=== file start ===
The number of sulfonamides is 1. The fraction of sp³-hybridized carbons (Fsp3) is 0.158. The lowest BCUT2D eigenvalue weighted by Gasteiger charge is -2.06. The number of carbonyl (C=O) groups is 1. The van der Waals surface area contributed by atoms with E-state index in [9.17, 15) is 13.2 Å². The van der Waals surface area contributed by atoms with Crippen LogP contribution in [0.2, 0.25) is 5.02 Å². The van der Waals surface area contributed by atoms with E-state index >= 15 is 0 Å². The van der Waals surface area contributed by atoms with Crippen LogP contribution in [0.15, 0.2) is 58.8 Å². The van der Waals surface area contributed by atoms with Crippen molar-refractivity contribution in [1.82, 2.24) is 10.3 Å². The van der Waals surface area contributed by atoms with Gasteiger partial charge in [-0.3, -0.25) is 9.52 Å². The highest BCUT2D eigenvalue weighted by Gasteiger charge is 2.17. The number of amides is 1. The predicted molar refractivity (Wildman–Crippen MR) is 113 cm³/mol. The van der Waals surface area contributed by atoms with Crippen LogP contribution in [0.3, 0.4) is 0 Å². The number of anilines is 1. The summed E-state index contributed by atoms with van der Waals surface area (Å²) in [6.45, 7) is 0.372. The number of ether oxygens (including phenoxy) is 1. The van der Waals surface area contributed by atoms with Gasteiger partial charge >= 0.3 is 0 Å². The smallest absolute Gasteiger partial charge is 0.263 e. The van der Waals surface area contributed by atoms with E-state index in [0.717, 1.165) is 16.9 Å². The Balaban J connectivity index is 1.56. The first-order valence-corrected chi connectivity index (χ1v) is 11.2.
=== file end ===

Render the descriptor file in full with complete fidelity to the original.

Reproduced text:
The number of sulfonamides is 1. The fraction of sp³-hybridized carbons (Fsp3) is 0.158. The lowest BCUT2D eigenvalue weighted by Gasteiger charge is -2.06. The number of carbonyl (C=O) groups is 1. The van der Waals surface area contributed by atoms with E-state index in [9.17, 15) is 13.2 Å². The van der Waals surface area contributed by atoms with Crippen LogP contribution in [0.2, 0.25) is 5.02 Å². The van der Waals surface area contributed by atoms with E-state index >= 15 is 0 Å². The van der Waals surface area contributed by atoms with Crippen LogP contribution in [0.15, 0.2) is 58.8 Å². The van der Waals surface area contributed by atoms with Crippen molar-refractivity contribution in [1.82, 2.24) is 10.3 Å². The van der Waals surface area contributed by atoms with Gasteiger partial charge in [-0.3, -0.25) is 9.52 Å². The highest BCUT2D eigenvalue weighted by Gasteiger charge is 2.17. The number of amides is 1. The predicted molar refractivity (Wildman–Crippen MR) is 113 cm³/mol. The van der Waals surface area contributed by atoms with Crippen LogP contribution in [0.3, 0.4) is 0 Å². The number of anilines is 1. The summed E-state index contributed by atoms with van der Waals surface area (Å²) in [6.45, 7) is 0.372. The number of ether oxygens (including phenoxy) is 1. The van der Waals surface area contributed by atoms with Gasteiger partial charge >= 0.3 is 0 Å². The smallest absolute Gasteiger partial charge is 0.263 e. The van der Waals surface area contributed by atoms with E-state index in [0.717, 1.165) is 16.9 Å². The Balaban J connectivity index is 1.56. The first-order valence-corrected chi connectivity index (χ1v) is 11.2.